By Barb Arland-Fye
An early start to the chiropractor’s office went awry when I missed the interstate exit and had to travel about 10 miles to the next one. The gravel paths in the median strip along the way looked tempting, but the bold print “No U-turn” signs kept me honest. The error meant I would be late, not early, to my appointment.
I pulled off onto the road’s shoulder and called the chiropractor’s office about my delay. Gigi said, “No problem. We’ll see you when you get here. Drive safe.” Her reassuring attitude felt like an act of mercy. I arrived at the office about 10 minutes late.
Generally, patience is not a virtue I master in a waiting room but gratitude made patience possible that night. I received an adjustment of attitude along with an adjustment of my spine. Driving away from the chiropractor’s office, I wondered why, having set off early, I ended up being late for my appointment.
The answer eluded me as I drove to my next stop, the home of a parishioner I had not visited before, to drop off something. Ann lives near the top of a winding hill in a neighborhood of multiple winding hills and I climbed the wrong one! Eventually, I arrived at Ann’s house. She flagged me down in her driveway because I couldn’t read the address number on the mailbox in the dark.
Although flustered by my second delay in two hours, I relaxed immediately in the warm atmosphere of Ann’s presence. I see her at Mass regularly, but didn’t really know Ann and wanted to get to know her. Our conversation in her kitchen was a first and enjoyable step. Since childhood, hearing the stories of people’s lives has fascinated me. Taking time to read or listen to their stories is essential to gaining a better understanding of the world in which we live.
I left Ann’s house thinking about a quote from a story I wrote about Bishop Thomas Zinkula’s journey to Africa: “You Westerners own the clock. Africans own the time.” Appointments, deadlines and wake-up alarms dictate the lives of Westerners, including me. We own the clock — or maybe it owns us. We have hardwired our lives to a rigid understanding of time in a society that operates on a 24-7 schedule, which leaves little “time” for contemplation. I wonder if that craving for contemplation is among the reasons so many young adult Catholics are drawn to eucharistic adoration.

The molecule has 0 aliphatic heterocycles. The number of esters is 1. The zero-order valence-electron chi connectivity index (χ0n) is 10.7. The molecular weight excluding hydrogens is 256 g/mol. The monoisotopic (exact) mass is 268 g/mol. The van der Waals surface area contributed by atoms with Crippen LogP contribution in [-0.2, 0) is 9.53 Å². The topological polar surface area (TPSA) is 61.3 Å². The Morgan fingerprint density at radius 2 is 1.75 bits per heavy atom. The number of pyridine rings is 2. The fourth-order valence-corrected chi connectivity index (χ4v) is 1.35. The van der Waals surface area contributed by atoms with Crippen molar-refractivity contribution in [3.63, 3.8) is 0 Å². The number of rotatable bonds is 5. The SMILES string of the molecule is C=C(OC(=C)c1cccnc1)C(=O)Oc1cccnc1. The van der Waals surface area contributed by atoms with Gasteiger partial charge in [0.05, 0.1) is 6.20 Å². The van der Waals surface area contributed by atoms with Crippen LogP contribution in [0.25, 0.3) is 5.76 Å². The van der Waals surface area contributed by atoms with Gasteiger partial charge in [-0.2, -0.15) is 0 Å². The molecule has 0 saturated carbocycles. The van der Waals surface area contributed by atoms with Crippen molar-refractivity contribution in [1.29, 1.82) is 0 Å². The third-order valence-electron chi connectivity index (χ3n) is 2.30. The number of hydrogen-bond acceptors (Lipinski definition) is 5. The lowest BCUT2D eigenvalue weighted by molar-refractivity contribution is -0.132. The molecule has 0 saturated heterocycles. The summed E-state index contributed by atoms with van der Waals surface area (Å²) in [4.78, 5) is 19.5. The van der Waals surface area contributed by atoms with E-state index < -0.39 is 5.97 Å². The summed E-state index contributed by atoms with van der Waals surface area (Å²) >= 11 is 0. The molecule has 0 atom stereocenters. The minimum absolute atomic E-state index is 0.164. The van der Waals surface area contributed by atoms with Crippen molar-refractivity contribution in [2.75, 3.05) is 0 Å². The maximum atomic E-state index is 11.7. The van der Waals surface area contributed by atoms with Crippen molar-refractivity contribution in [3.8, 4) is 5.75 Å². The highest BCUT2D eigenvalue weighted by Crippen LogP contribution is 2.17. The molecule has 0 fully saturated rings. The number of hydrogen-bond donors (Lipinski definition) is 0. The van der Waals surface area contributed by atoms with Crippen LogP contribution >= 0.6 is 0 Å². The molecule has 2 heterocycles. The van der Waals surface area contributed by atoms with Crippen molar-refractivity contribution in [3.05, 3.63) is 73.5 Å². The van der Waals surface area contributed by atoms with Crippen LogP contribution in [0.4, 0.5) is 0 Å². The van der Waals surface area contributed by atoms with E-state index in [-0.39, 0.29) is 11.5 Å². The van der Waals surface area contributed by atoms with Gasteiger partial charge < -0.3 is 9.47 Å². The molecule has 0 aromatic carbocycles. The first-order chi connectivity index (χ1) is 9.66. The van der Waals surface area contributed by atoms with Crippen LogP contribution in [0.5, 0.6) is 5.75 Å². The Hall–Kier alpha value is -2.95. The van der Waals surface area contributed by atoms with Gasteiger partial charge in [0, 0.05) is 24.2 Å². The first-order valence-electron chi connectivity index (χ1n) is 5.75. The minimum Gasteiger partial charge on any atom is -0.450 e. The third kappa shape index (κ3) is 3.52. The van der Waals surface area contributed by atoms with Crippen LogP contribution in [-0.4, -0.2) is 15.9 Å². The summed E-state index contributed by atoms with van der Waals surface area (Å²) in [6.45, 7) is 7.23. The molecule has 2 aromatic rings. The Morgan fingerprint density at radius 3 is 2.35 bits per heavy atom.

Years ago, Deacon Frank Agnoli wrote a column for The Catholic Messenger about the introductory rites of the Mass that provided insight for me about the concept of time. He wrote, “We step outside of normal time (what the Greeks called chronos, or clock-time) into timeless time, opportune time, the fullness of time (in Greek, kairos). If someone asks, ‘Do you have the time?’ you might answer: ‘It’s 3 o’clock’ (chronos). Or you might say: ‘Sure, what do you need?’ (kairos). Perhaps we ought to take our watches off when we come to Mass, a reminder that we’ve moved from chronos into kairos; from clock-time measured in minutes into available time measured in moments; from our usual world to the liminal (in-between) world of liturgy, a world that straddles heaven and earth.”
Deacon Agnoli’s eloquent explanation of time applies to our lives in and outside of liturgy. Time is a precious commodity that we can’t hold on to; it vanishes like a sigh. We need to straddle that space between owning the clock and owning the time. My unexpected delays the other night were chronos and kairos moments because they helped me to appreciate my relationships with others.
(Contact Editor Barb Arland-Fye at firstname.lastname@example.org)